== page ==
The first photo of all times by Joseph Nicéphore Niépce [1826] - Photos that made history


The first photo was taken by Joseph Nicéphore Niépce in 1826 on bitumen of Judaea (a material that becomes insoluble in lavender oil after being exposed at light).
The eight hours shutter speed was responsible of causing the impression that the buildings were lighted by the sun from both sides.
To be honest this wasn't the first photo taken by Niépce. In 1816 he obtained his first photographic image (which portrayed a corner of its studio) using a paper sheet sensitized, probably, whit silver chloride. However the image couldn't be permanently fixed unlike the "photo" made in 1826 with bitumen of Judaea.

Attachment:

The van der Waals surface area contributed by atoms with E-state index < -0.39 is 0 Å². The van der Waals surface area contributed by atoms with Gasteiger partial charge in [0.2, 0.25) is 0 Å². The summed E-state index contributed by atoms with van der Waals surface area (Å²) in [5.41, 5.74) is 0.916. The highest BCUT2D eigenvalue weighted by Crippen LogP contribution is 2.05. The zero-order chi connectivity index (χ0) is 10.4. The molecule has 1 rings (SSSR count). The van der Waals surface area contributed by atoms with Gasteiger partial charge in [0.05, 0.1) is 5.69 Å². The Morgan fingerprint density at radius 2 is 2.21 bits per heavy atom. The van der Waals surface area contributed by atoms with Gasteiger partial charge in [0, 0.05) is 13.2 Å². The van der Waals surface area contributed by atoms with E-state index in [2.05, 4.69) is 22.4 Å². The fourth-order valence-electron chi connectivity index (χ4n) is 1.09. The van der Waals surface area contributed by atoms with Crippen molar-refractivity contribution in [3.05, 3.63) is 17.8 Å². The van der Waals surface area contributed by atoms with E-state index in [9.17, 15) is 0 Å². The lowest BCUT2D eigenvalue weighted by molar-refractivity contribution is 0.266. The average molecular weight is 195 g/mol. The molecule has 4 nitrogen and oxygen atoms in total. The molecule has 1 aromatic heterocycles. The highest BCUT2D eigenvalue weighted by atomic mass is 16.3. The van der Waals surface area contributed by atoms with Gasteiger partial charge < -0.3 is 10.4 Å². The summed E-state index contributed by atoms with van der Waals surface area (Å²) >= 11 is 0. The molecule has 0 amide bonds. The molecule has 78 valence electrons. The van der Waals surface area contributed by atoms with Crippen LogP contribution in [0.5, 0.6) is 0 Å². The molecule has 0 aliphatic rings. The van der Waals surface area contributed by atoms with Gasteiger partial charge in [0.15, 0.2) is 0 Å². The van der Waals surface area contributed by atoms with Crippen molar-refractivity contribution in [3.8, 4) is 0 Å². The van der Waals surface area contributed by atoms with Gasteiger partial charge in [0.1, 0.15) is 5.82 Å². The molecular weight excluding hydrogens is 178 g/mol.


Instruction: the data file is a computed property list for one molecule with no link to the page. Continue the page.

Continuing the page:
Some researchers sustain that the first real photo was taken by Thomas Wedgwood, an Englishman, who performed studies on silver nitrate; if this was proved true, it would advance the birth of photography of about 20 years.

The first certain photo is Niépce's one, there aren't any certain Wedgwood's photo, some English texts suggest that he found a way to reproduce images through a photographic process, but that he wasn't capable of fixing them.

This article is part of the section: Photos that made history

Translation by Nina Kozul

1 comment:

Luis Minguez Alarcón said...

Me parece muy interesante tu blog, me siento muy alagado que quieras compartir enlaces conmigo. Voy a seguir tu blog.
Un saludo.